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Prize Jury 2012
  • Mary Gaitskill
  • Daniyal Mueenuddin
  • Ron Rash

  • Read about other jurors and their selected favorites.

    Mary Gaitskill

    Mary Gaitskill is the author of the novels Two Girls, Fat and Thin and Veronica, as well as the story collections Bad Behavior, Because They Wanted To, and Don't Cry. Her stories and essays have appeared in The New Yorker, Harper's, Granta, The Best American Short Stories, and The O. Henry Prize Stories. Last year she was a Cullman fellow at the New York Public Library, where she was researching a novel.

    Juror Favorite:
    Mary Gaitskill on "Kindness" by Yiyun Li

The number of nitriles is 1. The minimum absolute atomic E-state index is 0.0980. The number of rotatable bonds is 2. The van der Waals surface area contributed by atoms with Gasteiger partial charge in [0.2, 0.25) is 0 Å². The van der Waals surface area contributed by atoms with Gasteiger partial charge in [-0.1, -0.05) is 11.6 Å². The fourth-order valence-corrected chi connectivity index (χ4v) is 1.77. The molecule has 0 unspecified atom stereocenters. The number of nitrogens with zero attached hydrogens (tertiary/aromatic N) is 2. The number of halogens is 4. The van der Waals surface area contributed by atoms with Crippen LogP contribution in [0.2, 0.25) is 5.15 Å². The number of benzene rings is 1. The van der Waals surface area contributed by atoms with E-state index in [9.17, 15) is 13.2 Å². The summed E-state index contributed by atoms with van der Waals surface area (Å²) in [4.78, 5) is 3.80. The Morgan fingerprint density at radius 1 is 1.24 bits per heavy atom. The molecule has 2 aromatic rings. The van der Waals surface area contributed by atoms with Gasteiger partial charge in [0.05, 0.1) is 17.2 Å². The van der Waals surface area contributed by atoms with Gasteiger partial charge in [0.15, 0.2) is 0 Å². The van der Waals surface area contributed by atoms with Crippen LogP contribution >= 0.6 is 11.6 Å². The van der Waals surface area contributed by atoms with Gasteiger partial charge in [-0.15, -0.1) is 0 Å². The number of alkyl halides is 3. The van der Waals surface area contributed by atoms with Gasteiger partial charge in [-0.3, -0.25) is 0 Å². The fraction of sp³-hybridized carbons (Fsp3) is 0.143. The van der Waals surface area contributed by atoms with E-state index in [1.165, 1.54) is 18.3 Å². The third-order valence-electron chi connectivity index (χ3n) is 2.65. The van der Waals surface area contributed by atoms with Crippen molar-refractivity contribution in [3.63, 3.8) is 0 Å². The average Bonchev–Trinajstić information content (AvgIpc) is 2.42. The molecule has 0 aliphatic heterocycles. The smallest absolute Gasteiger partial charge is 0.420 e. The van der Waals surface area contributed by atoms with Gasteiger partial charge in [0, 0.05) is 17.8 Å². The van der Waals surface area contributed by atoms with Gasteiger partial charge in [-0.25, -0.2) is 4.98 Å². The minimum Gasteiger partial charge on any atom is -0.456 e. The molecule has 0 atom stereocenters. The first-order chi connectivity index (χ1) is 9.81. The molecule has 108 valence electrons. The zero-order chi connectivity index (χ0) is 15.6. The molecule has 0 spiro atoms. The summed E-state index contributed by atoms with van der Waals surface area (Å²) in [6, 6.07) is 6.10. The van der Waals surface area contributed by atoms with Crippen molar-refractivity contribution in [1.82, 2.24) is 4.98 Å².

This is a terrible story. It is an ordinary story. It is terrible, how ordinary it is. In it, a woman tells a girl named Moyan that her parents adopted her in order to make their artificial marriage appear real and then reads to her with a melodic voice never present in her speaking voice. Moyan learns that her mother is a "mental case" who ran through the streets crying for a married man. Her father offered to marry her mother, and her mother's parents agreed because otherwise they'd have to send their mentalcase daughter to an asylum. The woman reads to Moyan: There was a woman who was beautiful, who started with all the advantages, yet she had no luck. She married for love, and the love turned to dust. Moyan joins the army and there meets a painlessly beautiful girl who sings in a voice made beautiful by pain. Her lieutenant is kind to her, which revolts her; her lieutenant makes her cry by forcing her to sing in a tuneless voice in front of everyone. She sings "It Is a Shame to Be a Lonely Person." She cries. A sow is stretched across a road, suckling. Children cry for candy from the "Auntie Soldiers." There is a baby in a basket handed up to an old man at the train station. Moyan waves to the stranger who drove her there and goes home. Her mother is dead. Her father says she was the "kindest woman in the world" because she kept her promise. Moyan cannot visit the grave of the woman who read to her because the woman's estranged children won't let her know where it is. She gets a wedding invitation from the lieutenant. She reads her mother's romantic novels. They give her hope that it will all be well in the end. She is invited to the lieutenant's funeral. She doesn't go. Because she lives her life in the same neighborhood she has many acquaintances and so does not feel alone in her aging.